Margaret the First: A Novel

Margaret the First: A Novel

by Danielle Dutton

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Product Details

ISBN-13: 9781936787357
Publisher: Catapult
Publication date: 03/15/2016
Pages: 176
Sales rank: 123,049
Product dimensions: 8.10(w) x 5.50(h) x 0.50(d)

About the Author


Danielle Dutton’s fiction has appeared in magazines such as Harper’s, BOMB, Fence, and Noon. She is the author of a collection of hybrid prose pieces, Attempts at a Life, which Daniel Handler in Entertainment Weekly called “indescribably beautiful,” and an experimental novel, S P R A W L, a finalist for the Believer Book Award. In 2015, she wrote the texts for Here Comes Kitty: A Comic Opera, an artists’ book with collages by Richard Kraft.

Dutton holds a PhD in Literature and Writing from the University of Denver, an MFA from The School of the Art Institute of Chicago, and a BA in History from the University of California at Santa Cruz. Prior to her current position on the creative writing faculty at Washington University in St. Louis, she taught in the Jack Kerouac School of Disembodied Poetics at Naropa and was the book designer at Dalkey Archive Press.

In 2010, Dutton founded the small press Dorothy, a publishing project, named for her great aunt Dorothy Traver, a librarian who drove a bookmobile through the back hills of southern California. Now in its fifth year, the press’s books are widely reviewed. The press itself has been praised in the New York Times and Chicago Tribune, and Dutton has been interviewed in the Paris Review, Kirkus, and elsewhere for her work promoting innovative women writers.

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Margaret the First: A Novel 3.5 out of 5 based on 0 ratings. 2 reviews.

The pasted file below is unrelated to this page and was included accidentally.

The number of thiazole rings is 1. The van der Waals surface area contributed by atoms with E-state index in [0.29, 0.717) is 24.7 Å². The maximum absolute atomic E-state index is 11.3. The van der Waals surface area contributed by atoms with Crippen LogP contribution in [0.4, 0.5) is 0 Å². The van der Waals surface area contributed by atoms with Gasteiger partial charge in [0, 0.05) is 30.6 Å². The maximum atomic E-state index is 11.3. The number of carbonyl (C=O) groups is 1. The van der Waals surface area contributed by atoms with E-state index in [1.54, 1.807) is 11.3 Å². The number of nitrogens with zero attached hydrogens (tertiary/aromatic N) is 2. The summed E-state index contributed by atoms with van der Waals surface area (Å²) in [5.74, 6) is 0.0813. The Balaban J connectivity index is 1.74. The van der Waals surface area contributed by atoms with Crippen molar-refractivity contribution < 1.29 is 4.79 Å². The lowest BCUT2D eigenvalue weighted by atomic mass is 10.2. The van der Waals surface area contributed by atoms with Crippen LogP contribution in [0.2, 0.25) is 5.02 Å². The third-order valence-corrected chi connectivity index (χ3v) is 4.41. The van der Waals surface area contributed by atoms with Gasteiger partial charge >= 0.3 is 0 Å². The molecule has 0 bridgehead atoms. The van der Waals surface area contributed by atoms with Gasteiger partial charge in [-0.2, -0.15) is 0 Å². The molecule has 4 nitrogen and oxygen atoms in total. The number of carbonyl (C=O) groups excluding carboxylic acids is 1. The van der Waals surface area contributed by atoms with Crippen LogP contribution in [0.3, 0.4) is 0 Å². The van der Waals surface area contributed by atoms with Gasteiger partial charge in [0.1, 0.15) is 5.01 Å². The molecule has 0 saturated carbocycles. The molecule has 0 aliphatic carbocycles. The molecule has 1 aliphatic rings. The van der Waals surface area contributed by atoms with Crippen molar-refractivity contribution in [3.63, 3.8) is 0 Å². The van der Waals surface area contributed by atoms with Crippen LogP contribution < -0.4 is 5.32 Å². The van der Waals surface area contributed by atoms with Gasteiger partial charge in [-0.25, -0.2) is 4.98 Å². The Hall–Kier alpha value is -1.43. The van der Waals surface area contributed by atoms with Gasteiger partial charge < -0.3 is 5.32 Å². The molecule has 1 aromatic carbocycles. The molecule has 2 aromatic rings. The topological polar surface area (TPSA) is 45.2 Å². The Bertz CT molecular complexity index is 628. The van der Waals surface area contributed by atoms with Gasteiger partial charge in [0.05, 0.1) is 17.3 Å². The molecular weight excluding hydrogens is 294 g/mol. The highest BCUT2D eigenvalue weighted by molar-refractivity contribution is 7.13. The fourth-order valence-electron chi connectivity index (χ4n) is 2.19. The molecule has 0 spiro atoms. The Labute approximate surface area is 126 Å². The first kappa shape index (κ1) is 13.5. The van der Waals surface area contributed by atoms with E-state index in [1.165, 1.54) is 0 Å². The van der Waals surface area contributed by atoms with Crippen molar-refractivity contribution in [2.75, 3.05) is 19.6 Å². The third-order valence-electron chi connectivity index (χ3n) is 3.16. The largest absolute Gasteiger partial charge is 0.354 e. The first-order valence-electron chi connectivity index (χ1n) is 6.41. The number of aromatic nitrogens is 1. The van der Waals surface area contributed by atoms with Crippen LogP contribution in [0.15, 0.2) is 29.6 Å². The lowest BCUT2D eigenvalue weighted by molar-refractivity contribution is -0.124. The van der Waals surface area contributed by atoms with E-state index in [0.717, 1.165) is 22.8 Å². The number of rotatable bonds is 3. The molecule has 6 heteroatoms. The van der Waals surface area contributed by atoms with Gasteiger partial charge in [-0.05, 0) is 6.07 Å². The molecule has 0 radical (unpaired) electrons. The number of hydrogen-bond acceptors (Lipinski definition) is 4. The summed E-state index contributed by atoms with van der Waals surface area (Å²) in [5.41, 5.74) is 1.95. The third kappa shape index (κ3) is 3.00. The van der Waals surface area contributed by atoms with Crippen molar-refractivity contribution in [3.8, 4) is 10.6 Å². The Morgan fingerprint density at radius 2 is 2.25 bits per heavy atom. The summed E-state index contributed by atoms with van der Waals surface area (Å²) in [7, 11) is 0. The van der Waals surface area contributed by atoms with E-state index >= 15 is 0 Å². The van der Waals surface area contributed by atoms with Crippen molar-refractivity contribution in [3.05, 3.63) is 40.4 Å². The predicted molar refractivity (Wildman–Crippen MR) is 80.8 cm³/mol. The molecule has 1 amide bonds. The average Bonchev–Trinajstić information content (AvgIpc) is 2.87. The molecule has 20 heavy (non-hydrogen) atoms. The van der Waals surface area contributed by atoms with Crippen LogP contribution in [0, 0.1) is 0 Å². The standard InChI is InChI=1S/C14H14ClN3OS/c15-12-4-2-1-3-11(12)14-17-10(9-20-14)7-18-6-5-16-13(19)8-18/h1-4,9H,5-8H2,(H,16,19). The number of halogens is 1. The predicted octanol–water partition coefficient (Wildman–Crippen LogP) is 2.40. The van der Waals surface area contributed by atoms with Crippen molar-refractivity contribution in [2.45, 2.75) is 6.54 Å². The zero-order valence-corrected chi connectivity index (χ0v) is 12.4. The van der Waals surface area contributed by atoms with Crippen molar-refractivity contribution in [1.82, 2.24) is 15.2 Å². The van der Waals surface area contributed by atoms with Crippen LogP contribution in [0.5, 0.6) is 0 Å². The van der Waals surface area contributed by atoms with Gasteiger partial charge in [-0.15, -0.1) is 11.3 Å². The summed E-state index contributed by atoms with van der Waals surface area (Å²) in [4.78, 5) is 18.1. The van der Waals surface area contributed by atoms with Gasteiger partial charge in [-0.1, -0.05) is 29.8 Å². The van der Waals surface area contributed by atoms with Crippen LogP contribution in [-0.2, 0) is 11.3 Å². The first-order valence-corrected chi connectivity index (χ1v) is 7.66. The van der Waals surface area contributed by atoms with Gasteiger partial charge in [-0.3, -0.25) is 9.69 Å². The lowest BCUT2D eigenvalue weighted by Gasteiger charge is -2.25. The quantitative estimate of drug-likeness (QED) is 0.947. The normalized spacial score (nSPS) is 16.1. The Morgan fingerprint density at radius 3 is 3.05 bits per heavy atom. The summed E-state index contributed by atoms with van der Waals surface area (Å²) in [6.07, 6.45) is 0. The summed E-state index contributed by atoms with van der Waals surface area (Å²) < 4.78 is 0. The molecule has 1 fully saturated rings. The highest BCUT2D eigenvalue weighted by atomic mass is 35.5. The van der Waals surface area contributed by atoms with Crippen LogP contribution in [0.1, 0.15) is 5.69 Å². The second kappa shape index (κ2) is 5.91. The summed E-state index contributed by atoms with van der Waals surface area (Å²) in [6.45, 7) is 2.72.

Anonymous More than 1 year ago
There's some playing with perspective and intertextuality, but for the most part Dutton's novel is devoid of anything very experimental, and what is there isn't especially new or interesting. Despite the trappings of Bold Contemporary Literature (a lack of interest in traditional character development or plot structure and sparse prose with the occasional flash), Margaret the First feels fairly conservative and uninspired in its form. I read the novel as an attempt to demystify the figure of Margaret Cavendish, to humanize a historical figure who suffers now from the same symbol-making that she did in her own time, being reduced from a complex individual to a "historical figure." This was especially interesting considering that to develop the interest with Margaret Cavendish in the first place Dutton herself must've been guilty, to some degree, of the same thing she writes in opposition to. So there's a sort of friction at work between novel and author. Unfortunately the novel itself was tedious, as the narrative moved from box to box on its checklist of historical moments to cover. The character of Margaret was a little simple for a character study, especially one intended (in my reading, at least) to criticize oversimplifications of character. It almost felt like the novel itself was bored toward the end, and concluded predictably and lazily. I don't know who the audience is for this book, but I guess I wasn't it.
Laura_Allen More than 1 year ago
Beautifully written account of an amazing woman.